By the internet-testimony of their customers, the companies listed here seem to produce quality products, based on the positive reviews one finds on-line. Prices for a new unit range from $3,500 to $7,500 and up.
I wanted to purchase and learn how to use a mechanical wind vane for my boat and, hopefully, trip to Hawaii. I did some research and came up with a list of wind-vane makers that includes Monitor, Aries, Cape Horn, Hydrovane, and Sailomat. My boat, with a gentle reverse transom, should present few complications for manufacturers, as in, I should be able to make any one of them fit. I’m pricing for a wheel-steered 32’ boat.
As far as I understand it, with the exception of the Hydrovane, these servo pendulum vanes work in the same way: A wind flapper/blade is pointed into the wind. When the boat veers off course, the flapper pulls an oar/ blade in the water in one direction which in turn pulls a line attached to one’s tiller or wheel.
One other consideration is if and how the vane can be used or adapted to serve as an emergency rudder.
As an aside, it’s sort of a dubious business proposition in my mind, manufacturing wind vanes. Your product is supposed to be so bulletproof that people’s lives effectively depend on it, and it should last for 50 years. Then you sell it to a market filled with people who try to be clever about buying used products. You compete with yourself for eternity. In any case:
On an Ericson 39
Price is $4,900 for a fixed mounting system for a wheel steered boat. A frame of stainless tubes attach to your transom, holding the pendulum shaft vertically and behind the boat.
The parent company of Monitor is Scanmar, whose contact address is in San Leandro, California, in the San Francisco Bay area. Scanmar sells supplemental emergency rudders that are designed to work with the Monitor wind vane.
This may be the most widely-used windvane.
Similar in attachment form to the Monitor, but with large cast aluminum components instead of stainless steel, the Monitor mounts off of the rear of a boat to allow the servo-rudder in the water to swing in a vertical plane. The vane blades are constructed of lightweight plywood and expected to snap off in the event of being struck by a large wave.
Originally designed by Englishman Nick Franklin, Aries was subsequently purchased and run from Denmark until 2015 when Lean Nelis, a Dutch businessperson and sailor bought the company.
An Aries vane with a wheel attachment for a non EU buyer costs 3,800 euros plus shipping from the Netherlands.
Composed of a single shaft with fewer struts and supports, the mounted Cape Horn vane presents a more elegant framework than the buttressed Monitor or Aries vanes.
Prices start from $3,460 (presumably, in addition to shipping from France)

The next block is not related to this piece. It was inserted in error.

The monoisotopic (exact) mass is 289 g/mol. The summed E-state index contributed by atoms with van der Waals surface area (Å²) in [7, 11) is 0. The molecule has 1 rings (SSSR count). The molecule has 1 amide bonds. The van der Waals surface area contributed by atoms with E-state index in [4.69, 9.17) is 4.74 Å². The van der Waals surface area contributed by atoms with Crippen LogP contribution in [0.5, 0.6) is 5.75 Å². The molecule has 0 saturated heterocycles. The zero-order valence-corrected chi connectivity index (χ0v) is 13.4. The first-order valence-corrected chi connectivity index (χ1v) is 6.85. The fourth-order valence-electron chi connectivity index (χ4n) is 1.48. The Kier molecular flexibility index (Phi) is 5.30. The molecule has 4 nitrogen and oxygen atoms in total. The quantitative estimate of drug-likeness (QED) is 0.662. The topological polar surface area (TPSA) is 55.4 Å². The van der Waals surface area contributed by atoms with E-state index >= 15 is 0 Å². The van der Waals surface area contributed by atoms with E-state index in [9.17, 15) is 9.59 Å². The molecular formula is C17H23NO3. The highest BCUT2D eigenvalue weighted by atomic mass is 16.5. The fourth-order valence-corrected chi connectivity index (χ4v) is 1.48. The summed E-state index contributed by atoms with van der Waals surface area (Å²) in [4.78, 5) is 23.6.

Canada-based maker. Prices vary, with a selection of components that vary from boat to boat. The Hydrovane is an ‘Auxiliary Rudder Windvane’ system and as the name implies, uses its own rudder to help steer the boat instead of relying on the main rudder.
There is a good (if Hydrovane-slanted) comparison of different types of Wind Vanes on the Hydrovane web site
“The Hydrovane is the product of an engineer’s lifetime passion.
Derek Daniels, an engineer from Nottingham, England, was the founder and inventor of the Hydrovane in 1968. He made it his life’s work.
The initial concept was to develop a system better than the standard servo pendulum windvane. Hydrovane and Aries were the first two windvanes on the market in the 60’s. An early Hydrovane was used by Herman Jansen for his solo circumnavigation in 1972. Others followed – notably Leslie Powles, whose remarkable non-stop circumnavigation via the five great southern Capes, confirmed its reliablity. The Hydrovane soon gained recognition in England and Europe for its clever engineering and robustness.”
Sailomat no longer exists. I know about the company because it the vane Christian Williams has used on both of his California-to-Hawaii trips and of which he speaks highly. I have little to add beyond directing a reader to a descriptive video:
I completed an enquiry form in November 2019 (pre-Covid) on the Sailomat web site http://www.sailomat.com/contact.php and received back the following note:
Model SAILOMAT 800 as well as previous models are currently completely sold out. Spare parts still available.
All SAILOMAT deliveries are temporarily suspended as we restructure the company.
S A I L O M A T
SAILOMAT International. SAILOMAT USA.
The Ultimate in Sailboat Self-Steering.
Since 1975. Worldwide delivery.
All-mechanical self-steering systems for sailboats 26- 55 feet LOA
Stellan Knoos, company founder, director: technology, design and manufacturing
Ph.D. aerospace engineering
SAILOMAT 3040, SAILOMAT 500, SAILOMAT 536, SAILOMAT 600,
SAILOMAT 601, SAILOMAT 700, SALOMAT 760, SAILOMAT 800.
Custom designed self-steering systems. Manufactured in USA and Sweden.
New SAILOMAT 800 model, 2016 (upgraded SAILOMAT 760) .
Patents. Trademark. All rights reserved.
Email: [email protected]
Technical info: www.sailomat.com
San Diego, California, USA